Turning now to the topic of ethics, first of all, I want to acknowledge that there are very distinct and important differences between ethics, morals, and laws, and it is not my intent to suggest otherwise. But, I am not going to concern myself with those distinctions in this discussion, and I hope you will forgive me for this blatant ethical lapse. And I apologize in advance for my mistakes in addressing the subject. But I will never apologize, I hope you understand, for addressing the subject as a media ecologist. As a media ecologist, the first question that comes to mind for me is, are ethics media? And as a media ecologist, the first answer that comes to mind is, sure, why not? This may sound a bit flippant, but what I am really asking is, are ethics a means of mediating between ourselves and our environment, including others who form part of our environment? And I think the answer to that question is clearly, yes!
I imagine some of you may be asking, if we consider ethics as a medium, what would be its content? The answer would be any specific act that would be subject to ethical evaluation. More importantly, though, would be the question, if the medium is the message, what is the message of ethics as a medium? This involves going beyond the particulars of any ethical system, to considering the presence of ethics, as opposed to their absence. And I think the answer has much to do with what it means to be human. The message of ethics is to be conscious of our conduct, rather than to act on impulse or instinct. To be purposeful in our actions, practicing self-control and aspiring to self-mastery. To be mindful of how our behavior is perceived by and affects others. The message of the medium of ethics is closely bound up with the basics of symbolic communication, first that there are rules to follow, which is to say a grammar to every situation. Second, that we can symbolize and therefore conceive of the highly abstract notion of negation; as Kenneth Burke (1966) put it, human beings are “the inventor of the negative” and “moralized by the negative” (p. 16); ethical codes are founded on the ability to just say no and specify a series of thou shalt nots. Third, as detailed by George Herbert Mead (1934), is the capacity for empathy, to feel what others are feeling and to imagine how others will react to our actions. Rules, negation, and empathy are fundamental aspects of the symbolic, and are the foundation of ethics as a medium.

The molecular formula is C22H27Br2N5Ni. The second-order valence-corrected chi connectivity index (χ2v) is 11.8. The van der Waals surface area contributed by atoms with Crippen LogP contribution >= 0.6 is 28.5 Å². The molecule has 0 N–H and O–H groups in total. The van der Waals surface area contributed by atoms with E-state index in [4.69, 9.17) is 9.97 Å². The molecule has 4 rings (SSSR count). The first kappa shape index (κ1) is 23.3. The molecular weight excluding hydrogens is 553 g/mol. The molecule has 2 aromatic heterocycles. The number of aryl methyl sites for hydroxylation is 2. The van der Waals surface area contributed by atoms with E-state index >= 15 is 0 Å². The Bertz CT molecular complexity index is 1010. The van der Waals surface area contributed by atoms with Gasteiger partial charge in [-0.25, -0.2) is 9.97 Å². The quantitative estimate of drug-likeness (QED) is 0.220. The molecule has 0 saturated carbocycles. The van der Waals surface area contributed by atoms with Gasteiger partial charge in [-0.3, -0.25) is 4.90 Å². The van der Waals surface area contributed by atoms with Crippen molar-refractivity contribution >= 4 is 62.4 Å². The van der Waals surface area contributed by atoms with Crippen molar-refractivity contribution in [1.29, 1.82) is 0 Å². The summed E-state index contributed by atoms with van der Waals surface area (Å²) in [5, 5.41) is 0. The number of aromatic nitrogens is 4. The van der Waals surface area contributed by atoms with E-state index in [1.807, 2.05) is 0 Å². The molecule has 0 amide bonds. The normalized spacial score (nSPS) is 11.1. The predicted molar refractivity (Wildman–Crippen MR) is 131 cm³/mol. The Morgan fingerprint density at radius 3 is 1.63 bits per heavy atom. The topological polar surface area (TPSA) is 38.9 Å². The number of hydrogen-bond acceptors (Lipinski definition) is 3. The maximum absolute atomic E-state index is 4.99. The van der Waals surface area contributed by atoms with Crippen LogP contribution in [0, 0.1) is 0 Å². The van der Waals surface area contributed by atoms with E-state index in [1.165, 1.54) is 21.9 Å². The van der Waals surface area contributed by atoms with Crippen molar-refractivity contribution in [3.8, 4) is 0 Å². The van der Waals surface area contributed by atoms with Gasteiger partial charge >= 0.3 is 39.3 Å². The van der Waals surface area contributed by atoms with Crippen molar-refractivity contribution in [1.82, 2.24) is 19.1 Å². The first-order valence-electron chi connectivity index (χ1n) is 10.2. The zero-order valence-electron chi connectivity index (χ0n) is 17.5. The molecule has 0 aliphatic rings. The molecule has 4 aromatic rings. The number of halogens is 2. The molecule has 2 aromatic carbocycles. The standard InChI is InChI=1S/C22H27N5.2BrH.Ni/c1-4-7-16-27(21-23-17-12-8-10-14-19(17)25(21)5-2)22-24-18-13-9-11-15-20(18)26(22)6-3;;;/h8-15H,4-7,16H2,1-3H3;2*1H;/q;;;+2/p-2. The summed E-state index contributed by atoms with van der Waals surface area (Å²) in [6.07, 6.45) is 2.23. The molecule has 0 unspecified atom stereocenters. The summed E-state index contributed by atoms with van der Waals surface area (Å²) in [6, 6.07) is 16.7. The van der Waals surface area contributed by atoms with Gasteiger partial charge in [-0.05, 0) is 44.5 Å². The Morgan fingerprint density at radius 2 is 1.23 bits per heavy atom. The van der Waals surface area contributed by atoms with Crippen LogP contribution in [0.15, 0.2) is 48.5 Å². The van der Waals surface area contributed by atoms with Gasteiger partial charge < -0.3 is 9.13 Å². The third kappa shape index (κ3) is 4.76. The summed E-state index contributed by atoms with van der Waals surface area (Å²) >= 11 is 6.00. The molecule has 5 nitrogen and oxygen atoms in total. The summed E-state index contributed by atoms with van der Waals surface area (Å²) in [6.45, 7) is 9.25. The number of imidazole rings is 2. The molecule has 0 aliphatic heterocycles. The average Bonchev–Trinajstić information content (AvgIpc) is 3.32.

As a medium, ethics also are influenced by different media environments. For example, under the conditions of what Walter Ong (1982) terms primary orality, the kind of media environment in which writing is essentially absent, ethical principles tend to be expressed not as abstract rules, but in the form of parables, concrete narratives such as Aesop’s fables, the parables of Jesus, or the story of Cain and Abel. They can be given mnemonic form as sayings and clichés, which in turn are often attached to narratives, for example, slow and steady wins the race as the moral of the fable of the tortoise and the hare. In oral cultures ethical codes are shared by all and strongly adhered to, but they are also particularistic, applied differently or not at all to outsiders as opposed to members of the group; for example, a basic principle is more likely to be love thy neighbor than love the stranger. Above all, in an oral media environment ethical codes will be flexible, just as the oral tradition they are a part of would be flexible. This means that they would easily change and adapt over time to meet changing circumstances, a characteristic Jack Goody (1977) referred to as homeostatic.
As we move from an oral to a chirographic media environment, we gain the ability to express ethical principles as abstract rules and formally established codes. For example, there is the Sixth Commandment, which is properly translated as, thou shalt not murder. As opposed to the concrete narrative of Cain and Abel, the Sixth Commandment provides no specific situations, no specific agents performing specific actions, just an absolute prohibition. Literacy also opens the door to philosophical investigations, which deal in high level abstractions, for example Plato and Aristotle trying to identify the essence of the quality we refer to as good. And abstract thinking allows for universal concepts of ethical conduct, principles, codes, and philosophies that apply to all human beings, not just the members of a particular society. As abstract principles are applied universally, they no longer benefit from group solidarity and in-group pressure to conform. And, as the literate mindset gives rise to individualism, the idea of individual decision-making in regard to ethical issues is introduced, as well as the inner-directed idea of the conscience. The written word also renders ethical precepts relatively rigid, in contrast to the flexibility of oral tradition. This in turn requires interpretation of the written text, as it is applied universally and widely disseminated over space, to disparate populations, and especially over time, as situations and the very language it is written in become increasingly more distant and alien. The need for interpretation is what gives us Talmudic scholarship, as well as various forms of exegesis, and hermeneutics. And it also leads to discussion, debate, and disputation in philosophy. While interpretation does not fully restore the homeostatic quality of oral cultures, it does lead to evolution and progress in moral philosophy and moral theology, especially as we move from chirographic to typographic media environments.